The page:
Friday, August 3, 2012

It came from the WIP!

Work continues on the follow-up to "Telegraph Hill." Scraping 30,000 words at the moment, with an eye toward a minimum 50,000.

Pleased to report it's still as much fun writing as it was last week.

Here's a snippet:

* * *

“You seem distracted today, Mr. Londergan,” a voice said, pulling me from my reverie. “Is everything all right?”

I opened my eyes. It took a moment to remember I was lying down on a nice soft couch in the office of Dr. Evelyn P. Chambers, AKA my shrink. I’m sure you probably figured out by now seeing a headshrinker is about the last thing in the world a guy like me wanted to do. And you’d be right. But see, it’s complicated. 

About oh, I guess it was a year ago now, my loving sister got concerned about me and suggested I talk to somebody. Now, I have no idea what exactly got her so concerned. Maybe it’s just I was working too hard. But seeing how she’s the only family I got left in the world, and is loving mother to my niece and nephew, I didn’t have the heart to say no.

I figure too that because she and the Lieutenant were having problems of their own and started counseling, she didn’t want to be the only one in the family spilling their guts out to a complete stranger. That her and the Lieutenant were kind enough to pay for my visits was just the icing on the cake.

I’ll admit when I first started coming, I didn’t say anything at all. Sometimes, I slept. Sometimes, I meowed like a cat. Sometimes, I made gurgling noises for no apparent reason. Most of the time, the doctor and I just stared each other down to see who would blink first. I have to admit, she was pretty good. Long practice, I guess.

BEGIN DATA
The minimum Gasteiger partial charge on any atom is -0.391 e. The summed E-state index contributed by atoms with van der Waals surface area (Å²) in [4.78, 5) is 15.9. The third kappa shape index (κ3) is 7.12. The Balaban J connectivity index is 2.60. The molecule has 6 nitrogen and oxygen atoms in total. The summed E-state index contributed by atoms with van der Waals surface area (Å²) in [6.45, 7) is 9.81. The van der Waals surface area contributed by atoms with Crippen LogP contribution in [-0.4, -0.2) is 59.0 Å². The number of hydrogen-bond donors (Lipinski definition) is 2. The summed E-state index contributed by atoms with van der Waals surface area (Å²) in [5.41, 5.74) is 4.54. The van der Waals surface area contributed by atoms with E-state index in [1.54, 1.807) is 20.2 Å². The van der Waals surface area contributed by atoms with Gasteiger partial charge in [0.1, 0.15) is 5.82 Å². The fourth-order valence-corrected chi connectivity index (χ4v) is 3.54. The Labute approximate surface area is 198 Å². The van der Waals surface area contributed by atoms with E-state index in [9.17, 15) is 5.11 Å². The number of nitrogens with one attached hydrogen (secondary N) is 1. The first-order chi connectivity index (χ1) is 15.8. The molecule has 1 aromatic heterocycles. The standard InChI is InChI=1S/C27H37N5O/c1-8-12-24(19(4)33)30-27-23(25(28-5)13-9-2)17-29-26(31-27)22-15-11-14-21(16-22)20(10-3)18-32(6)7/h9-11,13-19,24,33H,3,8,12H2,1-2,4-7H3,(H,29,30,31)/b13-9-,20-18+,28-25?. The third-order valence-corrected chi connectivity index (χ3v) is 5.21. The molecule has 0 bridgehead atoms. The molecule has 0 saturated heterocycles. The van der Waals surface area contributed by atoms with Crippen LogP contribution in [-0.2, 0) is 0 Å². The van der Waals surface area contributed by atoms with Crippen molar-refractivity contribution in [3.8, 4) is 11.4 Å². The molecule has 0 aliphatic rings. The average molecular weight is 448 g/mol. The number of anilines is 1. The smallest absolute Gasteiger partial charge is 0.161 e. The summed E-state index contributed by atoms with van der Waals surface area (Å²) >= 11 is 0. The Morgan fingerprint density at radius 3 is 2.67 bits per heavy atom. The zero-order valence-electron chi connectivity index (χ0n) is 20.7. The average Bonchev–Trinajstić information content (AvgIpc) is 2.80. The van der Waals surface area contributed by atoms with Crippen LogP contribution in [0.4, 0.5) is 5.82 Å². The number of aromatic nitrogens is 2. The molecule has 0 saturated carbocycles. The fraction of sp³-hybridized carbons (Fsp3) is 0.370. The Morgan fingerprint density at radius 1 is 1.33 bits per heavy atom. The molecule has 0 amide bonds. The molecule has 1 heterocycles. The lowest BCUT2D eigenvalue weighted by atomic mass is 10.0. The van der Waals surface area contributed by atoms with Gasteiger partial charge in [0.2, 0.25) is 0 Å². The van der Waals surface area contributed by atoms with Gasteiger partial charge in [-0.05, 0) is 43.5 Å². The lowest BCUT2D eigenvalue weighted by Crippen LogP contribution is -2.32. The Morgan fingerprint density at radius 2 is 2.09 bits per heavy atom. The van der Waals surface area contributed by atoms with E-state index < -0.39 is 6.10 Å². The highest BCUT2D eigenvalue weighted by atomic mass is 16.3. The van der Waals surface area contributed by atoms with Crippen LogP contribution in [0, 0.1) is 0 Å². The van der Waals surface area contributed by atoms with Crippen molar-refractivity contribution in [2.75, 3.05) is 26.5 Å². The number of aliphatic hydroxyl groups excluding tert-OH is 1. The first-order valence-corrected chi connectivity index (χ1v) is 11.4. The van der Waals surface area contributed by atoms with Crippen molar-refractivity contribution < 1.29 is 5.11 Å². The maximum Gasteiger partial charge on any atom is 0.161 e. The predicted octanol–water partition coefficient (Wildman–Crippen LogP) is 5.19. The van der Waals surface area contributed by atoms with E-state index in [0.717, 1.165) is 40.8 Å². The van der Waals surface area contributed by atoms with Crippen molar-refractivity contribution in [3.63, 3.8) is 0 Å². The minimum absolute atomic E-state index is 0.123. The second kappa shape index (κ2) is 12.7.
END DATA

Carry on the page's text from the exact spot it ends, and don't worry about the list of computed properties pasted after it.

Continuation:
But after a while, I found out it kind of helped me to open up a little bit, though I have to be careful what I say. In my business, discretion is a must.

Turns out, discretion is a must in her business too, and whatever I say behind these four walls can never leave this room. Doctor-patient confidentiality and all that. I learned too that if I’m working on a hard case, bouncing ideas off the doc – just general ideas and hypotheticals, mind you, never the whys and the whos – sometimes helped me solve a case quicker.

“You were thinking about your mother again, weren’t you?” she asked, interrupting my train of thought.

My hackles started to rise. It always comes down to mothers with these people, don’t it? But like always, I had to admit she had a point. The fact is, I do think a lot about my mother, because the woman was a saint, and I’ll kill any man who says otherwise. Yeah, yeah, I know, everyone says that about their mother. But in my case, it’s true.

She raised up me and my sister all by her lonesome after my no good father left, cleaning rich people’s houses seven days a week so we could wear clean pants and buy second hand shoes and not get teased too much by the other kids. So yeah, it’s true my mother is never too far from my mind. But at that moment, I wasn’t thinking about my mother. I was thinking about the case.

“I think we’re on the verge of a breakthrough, Mr. Londergan,” she said, though I was only half-listening. “I think we’re really making progress.”

I wasn’t sure about that. She went on talking, but I shut her out and started going over the case again in my mind. Something just wasn’t adding up.

“By the way, Mr. Londergan,” the doctor said. “I took your advice. Do you like my new shoes?”

Glancing over, I watched her lift her gams to show off a shiny new pair of Ara Women's Lucy Slip-Ons, with the patent leather snake print uppers and stretch inserts. Nice. A little pricey, maybe. But well worth it.

I remembered then she had complained of bunions at some point early on in our getting to know each other phase, so I had to lay down the law on the importance of getting a professional sizing and staying away from heels. Makes me feel good anyway to know she took my advice.

* * *

And it makes me feel good to finally share something new with you guys, whoever you may be. As always, thanks for reading.

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